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Trinity revises election campaign rules

New rules allow verbal, social media, and email campaigning
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BERNARDA GOSPIC/THE VARSITY
BERNARDA GOSPIC/THE VARSITY

Trinity College has revised its long-standing electoral policy of no campaigning and now permits the use of limited campaigning strategies in future student elections.

The amendment comes after a Trinity College meeting held on  February 2  that discussed the merits of maintaining Trinity’s traditional election rules — the last major amendment happened in March 1993 — over modernizing its campaigning policies to align it with the university’s other constituent and federated colleges.

Under the new by-laws adopted February 16, verbal campaigning and free social media and email use, which were previously prohibited, are now permitted over a 14-day campaign period until election time.

Candidates, however, are still banned from distributing campaign posters or literature, spending any money on resources “not publicly available to all candidates,” and receiving monetary benefits from any third parties during the course of the campaign.

Evan Hutchison, a fifth-year Trinity student, is against the changes.

“Elected office is not a reward and not a prize in a popularity contest. Tradition is our identity,” he said during the meeting.

Hutchison said that without campaigning, candidates were obliged to run on their own merits and experience, but it now opens up the possibility of qualifications being “exaggerated or distorted.”

“It was my concern that rather than using a campaign to communicate effectively about issues, it would cause the campaign to be a popularity contest where the only criteria for selecting a candidate was their ability to mobilize their friends,” he explained in an interview with The Varsity.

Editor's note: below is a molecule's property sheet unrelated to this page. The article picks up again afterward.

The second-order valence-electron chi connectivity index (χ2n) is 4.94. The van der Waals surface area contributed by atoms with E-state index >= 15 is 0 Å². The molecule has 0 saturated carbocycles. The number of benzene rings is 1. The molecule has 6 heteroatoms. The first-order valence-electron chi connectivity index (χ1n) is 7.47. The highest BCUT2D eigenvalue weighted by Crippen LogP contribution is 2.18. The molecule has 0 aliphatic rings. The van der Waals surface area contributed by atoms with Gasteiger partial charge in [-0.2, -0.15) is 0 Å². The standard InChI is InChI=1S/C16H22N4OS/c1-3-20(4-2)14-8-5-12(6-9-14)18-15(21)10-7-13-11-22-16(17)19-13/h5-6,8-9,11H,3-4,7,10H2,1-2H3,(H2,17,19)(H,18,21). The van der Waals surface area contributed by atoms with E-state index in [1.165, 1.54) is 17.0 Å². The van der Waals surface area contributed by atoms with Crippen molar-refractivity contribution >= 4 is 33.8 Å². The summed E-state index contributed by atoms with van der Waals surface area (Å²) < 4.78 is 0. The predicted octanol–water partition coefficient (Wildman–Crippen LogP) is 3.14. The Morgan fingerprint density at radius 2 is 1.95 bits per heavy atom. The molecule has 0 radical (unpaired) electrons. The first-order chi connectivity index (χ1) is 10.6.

Samuel Greene, who lost last year and is running for student head again this year, proposed the new rule changes according to last year’s DRO Jonathan Scott.

“The rules that prohibited campaigning were unjust because they limited our free speech … If the best turnout for an election is 10 per cent, there is something wrong with that,” said Greene during the February 2 meeting.

He could not be reached for comment.

Last year, four allegations of misconduct were raised against the current student head, James Park, claiming that he solicited votes on election day, eventually winning by 30 votes over his main opponent.

Under previous rules, canvassing votes and using non-verbal media and “any other action deemed in contravention of electoral rules by the Chief Returning Officer (CRO) and Deputy Returning Officer (DRO)” were prohibited.

Park said that because the allegations against him were raised anonymously and could not be adjudicated properly, the situation “devolved into a game of ‘he said, she said.’”

Scott agreed, saying that it became hard to enforce the rules because evidence against the student was raised anonymously to the CRO.

According to Park, both the CRO and DRO resigned after the election because the allegations could not be proven against him and the CRO’s decision that Park infringed campaigning rules was overturned.

Park said that because CROs and DROs were the only ones allowed to advertise the campaign, a candidate who privately or publically announced even the date of the campaign would have broken the rules.

The rule changes, according to him, will lead to more equity in future elections.

“I think this will lead to a leveling of the playing field, as now candidates who are lesser known will have the opportunity to get more exposure,” he said.

Scott said that with Trinity’s close-knit community, talk of the next appointed student heads would usually begin in December. He said that, with the changes, he does not envision major differences in how Trinity’s traditional methods of campaigning would continue.

“What will happen now is people will be able to rally their vote on election day, which they couldn’t have done before, so that’s probably a fair compromise,”  he said.